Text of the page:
G.M.: This is my first Russian opera design – although I’m currently preparing designs for Eugene Onegin which is a completely different affair altogether. Cockerel is a savage political critique wrapped up in the sheep’s clothing of a folk tale set in imaginary olden times. In terms of costume, I looked at traditional Russian dress from the 18th and 19th Centuries, and wildly exaggerated the scale of the patterns and color palettes to give the design both a fantastical quality and a satirical edge.
D.O.: Golden Cockerel was my first Russian Opera, as well…though I quickly followed that up with a production of Iolanta with Paul (Curran). The themes and motifs in that era of Russian history are rich with color and texture. Projection-wise, we found ourselves in a hybrid of an animated Russian world paired with a modern sharp and also a “carnivalesque” world.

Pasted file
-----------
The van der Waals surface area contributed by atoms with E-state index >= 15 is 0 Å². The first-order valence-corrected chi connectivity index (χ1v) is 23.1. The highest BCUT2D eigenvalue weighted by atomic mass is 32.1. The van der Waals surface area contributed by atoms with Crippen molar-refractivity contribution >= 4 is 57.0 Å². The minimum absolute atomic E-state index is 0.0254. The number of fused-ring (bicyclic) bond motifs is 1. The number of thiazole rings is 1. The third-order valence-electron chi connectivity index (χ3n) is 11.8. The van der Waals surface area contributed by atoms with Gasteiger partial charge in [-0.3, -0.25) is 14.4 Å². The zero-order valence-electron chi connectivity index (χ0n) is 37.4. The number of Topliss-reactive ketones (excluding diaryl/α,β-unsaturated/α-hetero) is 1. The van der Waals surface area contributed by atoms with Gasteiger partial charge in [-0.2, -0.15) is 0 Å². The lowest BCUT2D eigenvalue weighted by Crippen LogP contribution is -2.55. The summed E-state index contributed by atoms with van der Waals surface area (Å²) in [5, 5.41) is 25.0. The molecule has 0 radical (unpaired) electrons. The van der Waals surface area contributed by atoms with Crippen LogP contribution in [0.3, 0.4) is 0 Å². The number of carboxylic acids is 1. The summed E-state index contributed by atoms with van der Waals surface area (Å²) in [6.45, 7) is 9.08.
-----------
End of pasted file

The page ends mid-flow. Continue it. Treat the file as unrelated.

What were some of the other influences on your designs?
D.O.: Russian Artist Tatiana Plakhova was a huge inspiration as her style resembles fractal art, but, amazingly enough, hers is a hundred percent handmade creation. The world of the Astronomer is built from her art.
G.M.: The sets are designed to sit in direct contrast with the costume designs. I often like to do this as it creates an interesting frisson in what the audience sees and therefore how they understand the narrative. The set is inspired by 20th Century constructivist art and architecture (think – Tatlin’s tower). It is made from perforated metal and one can see the twisting truss which supports the transparent metal surfaces. It is thus almost like an illusion – partly there, partly not, and able to transform Holodeck-style into any kind of space we want through the use of projection and the changing of light.